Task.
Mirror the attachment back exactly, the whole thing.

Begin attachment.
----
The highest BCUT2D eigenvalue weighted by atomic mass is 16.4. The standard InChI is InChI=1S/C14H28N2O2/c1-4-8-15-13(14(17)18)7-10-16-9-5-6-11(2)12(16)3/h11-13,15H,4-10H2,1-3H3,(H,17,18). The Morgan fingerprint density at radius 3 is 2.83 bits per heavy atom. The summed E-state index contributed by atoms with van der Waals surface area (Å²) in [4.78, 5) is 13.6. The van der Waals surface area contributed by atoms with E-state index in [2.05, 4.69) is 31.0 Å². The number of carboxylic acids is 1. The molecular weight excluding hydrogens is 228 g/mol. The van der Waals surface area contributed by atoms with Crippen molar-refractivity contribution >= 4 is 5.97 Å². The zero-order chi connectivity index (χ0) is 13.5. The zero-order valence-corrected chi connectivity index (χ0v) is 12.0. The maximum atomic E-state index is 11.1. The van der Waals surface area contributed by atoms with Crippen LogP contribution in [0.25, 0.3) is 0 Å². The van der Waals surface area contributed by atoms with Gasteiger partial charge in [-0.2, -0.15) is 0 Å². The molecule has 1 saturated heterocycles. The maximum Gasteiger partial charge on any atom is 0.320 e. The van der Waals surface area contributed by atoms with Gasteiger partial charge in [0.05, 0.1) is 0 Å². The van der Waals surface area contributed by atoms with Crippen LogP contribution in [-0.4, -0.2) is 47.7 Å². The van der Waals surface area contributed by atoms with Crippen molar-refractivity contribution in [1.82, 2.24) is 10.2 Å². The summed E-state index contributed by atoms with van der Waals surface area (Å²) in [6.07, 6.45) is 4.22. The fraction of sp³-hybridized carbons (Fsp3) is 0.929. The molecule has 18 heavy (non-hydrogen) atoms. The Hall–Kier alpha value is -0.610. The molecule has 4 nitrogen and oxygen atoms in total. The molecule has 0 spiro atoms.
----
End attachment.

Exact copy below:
The highest BCUT2D eigenvalue weighted by atomic mass is 16.4. The standard InChI is InChI=1S/C14H28N2O2/c1-4-8-15-13(14(17)18)7-10-16-9-5-6-11(2)12(16)3/h11-13,15H,4-10H2,1-3H3,(H,17,18). The Morgan fingerprint density at radius 3 is 2.83 bits per heavy atom. The summed E-state index contributed by atoms with van der Waals surface area (Å²) in [4.78, 5) is 13.6. The van der Waals surface area contributed by atoms with E-state index in [2.05, 4.69) is 31.0 Å². The number of carboxylic acids is 1. The molecular weight excluding hydrogens is 228 g/mol. The van der Waals surface area contributed by atoms with Crippen molar-refractivity contribution >= 4 is 5.97 Å². The zero-order chi connectivity index (χ0) is 13.5. The zero-order valence-corrected chi connectivity index (χ0v) is 12.0. The maximum atomic E-state index is 11.1. The van der Waals surface area contributed by atoms with Crippen LogP contribution in [0.25, 0.3) is 0 Å². The van der Waals surface area contributed by atoms with Gasteiger partial charge in [-0.2, -0.15) is 0 Å². The molecule has 1 saturated heterocycles. The maximum Gasteiger partial charge on any atom is 0.320 e. The van der Waals surface area contributed by atoms with Gasteiger partial charge in [0.05, 0.1) is 0 Å². The van der Waals surface area contributed by atoms with Crippen LogP contribution in [-0.4, -0.2) is 47.7 Å². The van der Waals surface area contributed by atoms with Crippen molar-refractivity contribution in [1.82, 2.24) is 10.2 Å². The summed E-state index contributed by atoms with van der Waals surface area (Å²) in [6.07, 6.45) is 4.22. The fraction of sp³-hybridized carbons (Fsp3) is 0.929. The molecule has 18 heavy (non-hydrogen) atoms. The Hall–Kier alpha value is -0.610. The molecule has 4 nitrogen and oxygen atoms in total. The molecule has 0 spiro atoms.